Monarch Migration

 

Migration

Why do monarchs migrate and not hibernate?

This is an excellent question! For some reason, monarchs have just not evolved to hibernate. Iit’s a hard question to answer, because we need to know the evolutionary history of monarchs. We are quite sure that the ancestors of monarchs were tropical butterflies that could not survive long periods of very cold weather. When monarchs moved into areas that had cold winters, they never evolved the ability to tolerate these winters, and need to migrate to warmer locations. Many people think that monarchs evolved in the tropics, and just move north each spring to take advantage of all the milkweed we have in the summertime. Most other temperate insects can withstand the freezing temperatures of winter by entering a state called “diapause.” Some do this as eggs, others as larvae, pupae or adults.

How do they travel such far distances?

They are able to travel such far distances by flying very efficiently. They take advantage of air currents and actually soar, like many birds do. This takes much less energy than flapping their wings all the time.

They choose altitudes at which they can take advantage of the wind to help them on their long migratory flights. And they don’t fly when there’s a strong wind blowing in the wrong direction.

They also store up a lot of energy for these long trips. This energy comes from the food they eat as caterpillars, and also from the nectar they get from flowers.

How do monarchs know where to go to overwinter?

We don’t know for sure. We do know that they don’t learn where to go, but instead are genetically programmed to go to the right place at the right time. We also know that they use the sun as a cue to tell them which way is south.

How many miles can monarchs travel in one day?

In general, about 25-30 miles. When weather conditions are favorable, they may be able to go further, but poor weather conditions may also prevent them from traveling at all! Many factors influence how far monarchs can travel in one day, so it is quite variable.

Can butterflies fly in the rain?

No, at least not for long!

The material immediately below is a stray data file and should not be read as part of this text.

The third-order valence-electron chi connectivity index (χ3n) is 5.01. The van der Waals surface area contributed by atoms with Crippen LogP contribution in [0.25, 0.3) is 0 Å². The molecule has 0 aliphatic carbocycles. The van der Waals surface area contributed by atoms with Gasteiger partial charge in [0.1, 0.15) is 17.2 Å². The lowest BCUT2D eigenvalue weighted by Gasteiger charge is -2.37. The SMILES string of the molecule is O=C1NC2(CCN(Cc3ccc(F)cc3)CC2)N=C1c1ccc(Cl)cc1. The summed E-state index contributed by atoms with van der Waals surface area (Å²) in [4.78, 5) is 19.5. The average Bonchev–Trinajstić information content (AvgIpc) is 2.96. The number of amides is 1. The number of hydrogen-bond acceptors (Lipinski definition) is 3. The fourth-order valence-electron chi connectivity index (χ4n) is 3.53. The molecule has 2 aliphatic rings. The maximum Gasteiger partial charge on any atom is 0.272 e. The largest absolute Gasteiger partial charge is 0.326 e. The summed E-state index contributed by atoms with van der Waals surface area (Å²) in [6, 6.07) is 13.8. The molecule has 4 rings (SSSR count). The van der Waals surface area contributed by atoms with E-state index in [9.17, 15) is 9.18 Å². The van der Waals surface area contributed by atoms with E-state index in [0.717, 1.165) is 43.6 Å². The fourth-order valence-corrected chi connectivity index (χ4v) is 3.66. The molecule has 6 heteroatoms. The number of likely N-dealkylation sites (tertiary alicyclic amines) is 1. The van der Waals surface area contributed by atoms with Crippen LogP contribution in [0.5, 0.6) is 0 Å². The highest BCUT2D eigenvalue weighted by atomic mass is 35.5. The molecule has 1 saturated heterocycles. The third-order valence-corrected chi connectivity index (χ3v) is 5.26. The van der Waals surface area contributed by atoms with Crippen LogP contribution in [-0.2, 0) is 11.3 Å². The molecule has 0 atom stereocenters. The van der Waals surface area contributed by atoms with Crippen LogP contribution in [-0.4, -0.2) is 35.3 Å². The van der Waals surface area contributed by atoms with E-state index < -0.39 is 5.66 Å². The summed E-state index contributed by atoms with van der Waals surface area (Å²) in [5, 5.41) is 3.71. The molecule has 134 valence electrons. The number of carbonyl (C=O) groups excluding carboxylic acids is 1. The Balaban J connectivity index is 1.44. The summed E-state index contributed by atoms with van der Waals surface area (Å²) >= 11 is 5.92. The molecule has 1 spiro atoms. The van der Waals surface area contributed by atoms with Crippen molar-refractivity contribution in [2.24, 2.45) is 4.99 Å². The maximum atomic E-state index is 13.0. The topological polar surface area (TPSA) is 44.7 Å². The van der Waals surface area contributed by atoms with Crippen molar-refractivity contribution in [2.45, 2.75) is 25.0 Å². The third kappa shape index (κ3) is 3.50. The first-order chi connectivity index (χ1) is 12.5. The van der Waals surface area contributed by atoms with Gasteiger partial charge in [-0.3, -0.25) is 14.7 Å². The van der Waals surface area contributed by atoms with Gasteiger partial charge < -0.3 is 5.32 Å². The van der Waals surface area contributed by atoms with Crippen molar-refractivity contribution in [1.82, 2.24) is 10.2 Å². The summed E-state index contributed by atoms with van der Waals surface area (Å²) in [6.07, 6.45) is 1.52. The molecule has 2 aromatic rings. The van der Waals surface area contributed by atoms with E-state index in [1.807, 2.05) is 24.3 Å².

How far can one monarch migrate?

It depends on where the migrating monarch starts! Monarchs that develop in areas west of the Rocky Mountains usually do not migrate as far as those east of the Rockies. Rather, these monarchs travel a shorter distance to the Pacific coast of California to overwinter in many sites along the coast.

Monarchs east of the Rocky Mountains can travel up to 3000 miles south to Mexico in order to overwinter. However, only one generation of monarchs undergoes this long journey – those that emerge in late summer and fall. Only those from the northernmost reaches of the breeding grounds travel this far. Others that emerge at lower latitudes during the fall have a shorter distance to travel to reach their overwintering grounds!

What dangers do they face during the migration?

The long journey of the migration comes with many dangers. They rely on good weather to help them make progress in the right direction; strong winds and rains may prevent them from moving, holding them up for days on end. If winds are too strong in one direction, monarchs may not be able to travel as far, if at all. Another weather factor that can impact monarch travel is temperature. If late season temperatures get too cold, monarchs’ flight muscles can’t warm up enough, making it physically impossible for them to fly. Extreme weather events can blow monarchs off course, prevent them from moving forward, or kill them.

Monarchs also require nectar to fuel their flight during the migration. If they are unable to find suitable nectar sources throughout their migratory path, they may die of starvation. They may make it to overwintering grounds, but sometimes they are undernourished when they arrive and could not store enough lipids/fats to survive the winter. It is important that they have access to abundant nectar sources along the way.

Disease can impact the monarch migration. The OE parasite can have a culling effect, meaning that monarchs infected with the parasite may not be strong enough to complete the migration and die on their way.

Other anthropogenic factors, like collisions with vehicles, also pose dangers for migrating monarchs.

Where do they stop along the way?

Monarchs do stop at various locations during their migration. Sometimes they are forced to make pit stops due to adverse weather conditions, but they also stop to rest and refuel at locations with nectar plants available. Monarchs can be sighted on trees in small or large groups as the migration progresses. These roosting sites are where monarchs rest during the migration and can be seen throughout the migratory corridors, though it is hard to predict exactly where they can be seen and when they will be seen there. A few locations in the US, like Cape May, New Jersey, and Peninsula Point, Michigan see more consistent monarch migration movements, since monarchs coming from regions north of those locations funnel through a much smaller area. Monarchs funnel through Texas in large numbers as well, so reports of large migratory movements also come from Texas.

You can follow real-time overnight roost sightings on the Journey North website each fall. See this map from the fall migration of 2013: http://www.learner.org/jnorth/maps/monarch_roosts_fall2013.html